Californians in San Francisco’s Marina District are scared of the unrestricted property crime and home burglaries plaguing their neighborhood. So they have decided to hire private security to do what the municipal police seem unable or unwilling to do.
Increasing Crime Rates:
There is no escaping it; crime rates are up in California and across the country. For example, California’s homicide rate rose 31% from 2019 to 2020, 2 points higher than the national increase of 29%. For some context, this is the most significant single-year jump since the FBI began keeping records in the 1960s. Moreover, California’s strict gun laws haven’t helped curb the number of homicides in which the attacker used a gun.
Nationwide, killers used guns in 76% of their crimes, an increase of 3% from the previous year. The California DOJ reported that in 2020, California criminals murdered 2,202 people. In 75% of those homicides, the criminal used a firearm. The year before, 73% of California homicides involved a gun.
A Los Angeles Times article reported that robberies decreased by 14%, there were 8% fewer reported rapes, but aggravated assaults increased nearly 9%. In addition, the article mentioned that across the country, from 2019 to 2020, violent crime increased 5.9% but only less than 1% in California.
No matter how the media presents the numbers, people across the country feel the impact of increased crime and a reduced police response in their lives. As residents of the Marina District, many hire private security to protect their homes and personal businesses.
You are Your Own First-Responder:
It’s easy for some to discount what is happening here. Because for those with wealth, this includes our elected leaders; private security is nothing new. But, for most Americans, they are their own security. Law enforcement’s response to their home might be 30 minutes or more. They don’t have a security detail to protect them in public or their children at the public school. And the majority of Americans don’t have the money to afford private security.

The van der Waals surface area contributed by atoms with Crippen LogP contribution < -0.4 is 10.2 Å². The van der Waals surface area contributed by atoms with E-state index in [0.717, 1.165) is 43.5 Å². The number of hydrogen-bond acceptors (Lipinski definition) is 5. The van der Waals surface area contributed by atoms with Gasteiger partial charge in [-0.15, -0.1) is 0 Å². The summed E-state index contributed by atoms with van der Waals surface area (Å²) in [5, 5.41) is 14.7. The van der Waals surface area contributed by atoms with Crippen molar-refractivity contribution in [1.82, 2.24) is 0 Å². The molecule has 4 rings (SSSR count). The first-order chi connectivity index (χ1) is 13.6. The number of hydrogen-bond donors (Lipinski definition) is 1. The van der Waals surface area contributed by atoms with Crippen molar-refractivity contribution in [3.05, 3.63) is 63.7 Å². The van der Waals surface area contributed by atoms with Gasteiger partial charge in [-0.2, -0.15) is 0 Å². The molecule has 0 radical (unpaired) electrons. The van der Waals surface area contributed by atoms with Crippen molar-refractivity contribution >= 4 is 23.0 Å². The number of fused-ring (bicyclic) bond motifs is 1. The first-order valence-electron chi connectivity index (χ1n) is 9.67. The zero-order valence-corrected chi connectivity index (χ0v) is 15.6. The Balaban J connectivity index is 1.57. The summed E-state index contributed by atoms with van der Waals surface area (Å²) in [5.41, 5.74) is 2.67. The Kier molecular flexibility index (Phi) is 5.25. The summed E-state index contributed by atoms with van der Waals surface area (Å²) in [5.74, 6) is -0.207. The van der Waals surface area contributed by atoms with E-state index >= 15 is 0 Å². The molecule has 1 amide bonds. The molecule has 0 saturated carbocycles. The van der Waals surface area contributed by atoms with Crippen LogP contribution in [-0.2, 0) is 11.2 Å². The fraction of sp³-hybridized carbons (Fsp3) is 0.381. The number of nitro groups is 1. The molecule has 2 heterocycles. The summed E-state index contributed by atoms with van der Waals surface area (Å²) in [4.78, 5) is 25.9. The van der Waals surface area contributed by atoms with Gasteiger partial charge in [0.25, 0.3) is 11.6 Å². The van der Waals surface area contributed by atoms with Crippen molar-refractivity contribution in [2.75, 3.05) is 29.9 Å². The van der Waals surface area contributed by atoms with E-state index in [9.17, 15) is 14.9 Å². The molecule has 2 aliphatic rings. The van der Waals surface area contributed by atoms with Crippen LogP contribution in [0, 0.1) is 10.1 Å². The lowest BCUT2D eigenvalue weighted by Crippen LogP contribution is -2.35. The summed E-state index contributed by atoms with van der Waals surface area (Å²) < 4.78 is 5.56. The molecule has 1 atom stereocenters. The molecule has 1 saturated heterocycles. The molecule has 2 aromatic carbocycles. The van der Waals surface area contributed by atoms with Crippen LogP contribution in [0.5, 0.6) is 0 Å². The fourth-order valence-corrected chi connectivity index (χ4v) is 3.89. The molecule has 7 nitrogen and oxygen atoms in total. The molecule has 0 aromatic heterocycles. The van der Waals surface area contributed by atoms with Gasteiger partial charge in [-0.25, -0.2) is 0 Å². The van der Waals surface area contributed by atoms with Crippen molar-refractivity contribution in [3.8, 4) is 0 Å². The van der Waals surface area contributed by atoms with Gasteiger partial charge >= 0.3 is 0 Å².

The reality is that poor neighborhoods have more crime; we all know this. So we need more officers and more training for officers. We need officers to be proactive and, at the same time, train them to use proper discretion on how they enforce the law. We need District Attorneys that will hold criminals accountable and sentencing that is a deterrent to committing the crime in the first place. We need to invest in family units and demand fathers take responsibility for the raising of their children. Emphasize hard work and personal accountability, and compassion above money, self-gratification, and possessions. However, by and large, the strategy is quite different.
Our government, social media, and entertainment actively seek to tribalize and divide Americans, so they see each other as members of opposing groups rather than people. As a result, it is easier to commit violence against someone whom you see as an enemy group. The result is more crime and not only that but heartless actions that are purely evil.
We have also received the message that demonizing officers as a whole is justified and will have no harmful effects. That is foolish, though. For example, in a New York Times article, Chief David Zack of the Asheville Police Department in North Carolina said:
We have lost about one-third of our staff to resignation and retirement- more than 80 officers out of a full complement of 238. Certainly with the way that police have been portrayed and vilified in some cases, they have decided that it is not the life for them.
The same article cites a national survey of 200 police departments. The survey found the numbers in Ashville follow a predictable path- retirements were up by 45 percent and resignations by 18 percent between April 2020 and April 2021. So fewer police officers is not the solution for the communities hit with high crime rates. It isn’t a problem for the communities that can afford private security, though. And these are the communities from which most of the ant-police rhetoric comes.